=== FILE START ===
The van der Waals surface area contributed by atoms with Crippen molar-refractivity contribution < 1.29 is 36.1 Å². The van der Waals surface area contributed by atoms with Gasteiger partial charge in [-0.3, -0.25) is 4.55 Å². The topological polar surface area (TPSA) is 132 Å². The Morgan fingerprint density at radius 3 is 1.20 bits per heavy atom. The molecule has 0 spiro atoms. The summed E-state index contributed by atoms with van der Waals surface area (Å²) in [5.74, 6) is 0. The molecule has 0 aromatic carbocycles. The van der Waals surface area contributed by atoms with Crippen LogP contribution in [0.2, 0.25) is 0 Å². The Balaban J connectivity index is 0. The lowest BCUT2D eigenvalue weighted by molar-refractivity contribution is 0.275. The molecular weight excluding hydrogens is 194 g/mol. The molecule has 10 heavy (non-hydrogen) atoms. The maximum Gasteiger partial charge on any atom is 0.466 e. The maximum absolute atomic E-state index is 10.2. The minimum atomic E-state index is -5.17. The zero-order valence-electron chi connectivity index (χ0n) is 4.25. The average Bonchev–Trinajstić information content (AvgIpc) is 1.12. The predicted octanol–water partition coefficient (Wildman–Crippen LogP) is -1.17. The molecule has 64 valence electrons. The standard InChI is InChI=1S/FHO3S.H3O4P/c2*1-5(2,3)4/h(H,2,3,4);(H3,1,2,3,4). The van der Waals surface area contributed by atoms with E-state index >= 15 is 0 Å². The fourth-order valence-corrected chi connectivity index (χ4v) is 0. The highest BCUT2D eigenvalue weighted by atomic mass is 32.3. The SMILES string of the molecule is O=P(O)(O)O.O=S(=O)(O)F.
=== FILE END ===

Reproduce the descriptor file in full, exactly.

The van der Waals surface area contributed by atoms with Crippen molar-refractivity contribution < 1.29 is 36.1 Å². The van der Waals surface area contributed by atoms with Gasteiger partial charge in [-0.3, -0.25) is 4.55 Å². The topological polar surface area (TPSA) is 132 Å². The Morgan fingerprint density at radius 3 is 1.20 bits per heavy atom. The molecule has 0 spiro atoms. The summed E-state index contributed by atoms with van der Waals surface area (Å²) in [5.74, 6) is 0. The molecule has 0 aromatic carbocycles. The van der Waals surface area contributed by atoms with Crippen LogP contribution in [0.2, 0.25) is 0 Å². The Balaban J connectivity index is 0. The lowest BCUT2D eigenvalue weighted by molar-refractivity contribution is 0.275. The molecular weight excluding hydrogens is 194 g/mol. The molecule has 10 heavy (non-hydrogen) atoms. The maximum Gasteiger partial charge on any atom is 0.466 e. The maximum absolute atomic E-state index is 10.2. The minimum atomic E-state index is -5.17. The zero-order valence-electron chi connectivity index (χ0n) is 4.25. The average Bonchev–Trinajstić information content (AvgIpc) is 1.12. The predicted octanol–water partition coefficient (Wildman–Crippen LogP) is -1.17. The molecule has 64 valence electrons. The standard InChI is InChI=1S/FHO3S.H3O4P/c2*1-5(2,3)4/h(H,2,3,4);(H3,1,2,3,4). The van der Waals surface area contributed by atoms with E-state index >= 15 is 0 Å². The fourth-order valence-corrected chi connectivity index (χ4v) is 0. The highest BCUT2D eigenvalue weighted by atomic mass is 32.3. The SMILES string of the molecule is O=P(O)(O)O.O=S(=O)(O)F.